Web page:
For example, some firms restrict themselves to only recommending investment products from one or a small number of investment companies, or insurance products from a small panel of insurers. This does not mean that clients will get a better or worse deal; however, a wider choice, such as an adviser being independent, increases the likelihood of a better outcome for your clients. 

What qualifications do the advisers have? 

The base-level qualification for a financial adviser is a diploma in financial services; this provides evidence of core technical knowledge and financial planning capabilities. Higher-level qualifications such as chartered or certified qualifications evidence a wider breadth of knowledge, and a willingness to learn and improve.

If you are looking to refer in a specific area, such as long-term care or inheritance tax (IHT), ask for evidence of specific qualifications. Remember that it is not just the adviser who is important; in many firms, a paraplanner (a financial adviser equivalent to a paralegal) does much of the background technical work, and their knowledge and experience can be especially important.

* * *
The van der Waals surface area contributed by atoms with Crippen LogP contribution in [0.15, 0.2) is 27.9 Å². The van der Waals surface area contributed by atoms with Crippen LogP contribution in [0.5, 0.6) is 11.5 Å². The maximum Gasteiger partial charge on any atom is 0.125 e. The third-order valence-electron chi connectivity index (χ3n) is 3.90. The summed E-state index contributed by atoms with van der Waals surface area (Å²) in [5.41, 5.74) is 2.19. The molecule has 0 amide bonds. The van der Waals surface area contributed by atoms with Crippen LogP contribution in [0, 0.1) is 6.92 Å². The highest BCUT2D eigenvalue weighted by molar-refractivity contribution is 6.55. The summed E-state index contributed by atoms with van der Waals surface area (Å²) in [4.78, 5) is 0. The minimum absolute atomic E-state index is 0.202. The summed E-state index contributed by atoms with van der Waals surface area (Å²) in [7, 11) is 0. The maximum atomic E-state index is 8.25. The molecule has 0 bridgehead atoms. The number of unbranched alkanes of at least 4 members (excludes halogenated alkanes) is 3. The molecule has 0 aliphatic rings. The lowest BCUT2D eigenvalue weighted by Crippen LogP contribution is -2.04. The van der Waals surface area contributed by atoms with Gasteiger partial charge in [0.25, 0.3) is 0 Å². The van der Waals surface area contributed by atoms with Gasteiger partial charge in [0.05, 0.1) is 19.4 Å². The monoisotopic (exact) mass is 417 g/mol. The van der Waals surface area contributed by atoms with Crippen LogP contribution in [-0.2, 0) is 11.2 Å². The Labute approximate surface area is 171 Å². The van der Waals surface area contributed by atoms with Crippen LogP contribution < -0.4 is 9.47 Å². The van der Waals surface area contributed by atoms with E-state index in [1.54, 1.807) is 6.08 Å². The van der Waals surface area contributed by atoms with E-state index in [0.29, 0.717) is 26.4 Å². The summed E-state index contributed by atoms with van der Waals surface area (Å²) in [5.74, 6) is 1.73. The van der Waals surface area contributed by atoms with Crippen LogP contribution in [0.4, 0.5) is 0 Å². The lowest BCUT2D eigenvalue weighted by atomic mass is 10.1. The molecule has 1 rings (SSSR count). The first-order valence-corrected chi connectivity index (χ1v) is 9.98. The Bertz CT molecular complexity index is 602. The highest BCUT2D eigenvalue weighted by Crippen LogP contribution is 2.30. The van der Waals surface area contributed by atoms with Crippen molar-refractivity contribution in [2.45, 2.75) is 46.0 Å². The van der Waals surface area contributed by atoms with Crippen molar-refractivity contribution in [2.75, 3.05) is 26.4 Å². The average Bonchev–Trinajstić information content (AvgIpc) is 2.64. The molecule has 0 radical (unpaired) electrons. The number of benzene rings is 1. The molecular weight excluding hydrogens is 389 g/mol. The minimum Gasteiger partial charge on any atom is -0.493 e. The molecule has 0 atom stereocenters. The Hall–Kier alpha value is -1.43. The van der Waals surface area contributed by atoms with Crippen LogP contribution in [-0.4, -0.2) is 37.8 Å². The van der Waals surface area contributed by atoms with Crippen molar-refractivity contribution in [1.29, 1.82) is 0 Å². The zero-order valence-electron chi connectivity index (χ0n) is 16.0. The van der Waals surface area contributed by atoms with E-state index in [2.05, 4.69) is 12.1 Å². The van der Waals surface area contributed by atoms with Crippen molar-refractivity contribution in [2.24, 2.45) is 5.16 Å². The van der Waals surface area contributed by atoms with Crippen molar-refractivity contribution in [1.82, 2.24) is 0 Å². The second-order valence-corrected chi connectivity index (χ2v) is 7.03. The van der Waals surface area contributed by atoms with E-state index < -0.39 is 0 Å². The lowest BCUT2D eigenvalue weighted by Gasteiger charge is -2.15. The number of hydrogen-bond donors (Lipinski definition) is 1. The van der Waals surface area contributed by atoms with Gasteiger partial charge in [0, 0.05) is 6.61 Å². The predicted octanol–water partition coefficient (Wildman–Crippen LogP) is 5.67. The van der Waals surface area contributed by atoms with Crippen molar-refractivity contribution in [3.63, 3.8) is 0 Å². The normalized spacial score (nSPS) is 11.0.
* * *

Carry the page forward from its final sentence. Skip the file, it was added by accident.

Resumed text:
Equity release is becoming a more useful and prominent method of addressing IHT planning for many families who find themselves in a situation where the family home is the most valuable asset. And yet, to advise on this, someone only needs a basic level 3 certificate to meet the FCA’s requirements. However, there is a level 4 certificate in Advanced Mortgage Advice, which goes above and beyond the FCA’s minimum requirements. This qualification enables advisers to expand their advice capabilities, and advise clients with complex needs and circumstances. Looking for advisers who are going above and beyond minimum requirements may give you more confidence.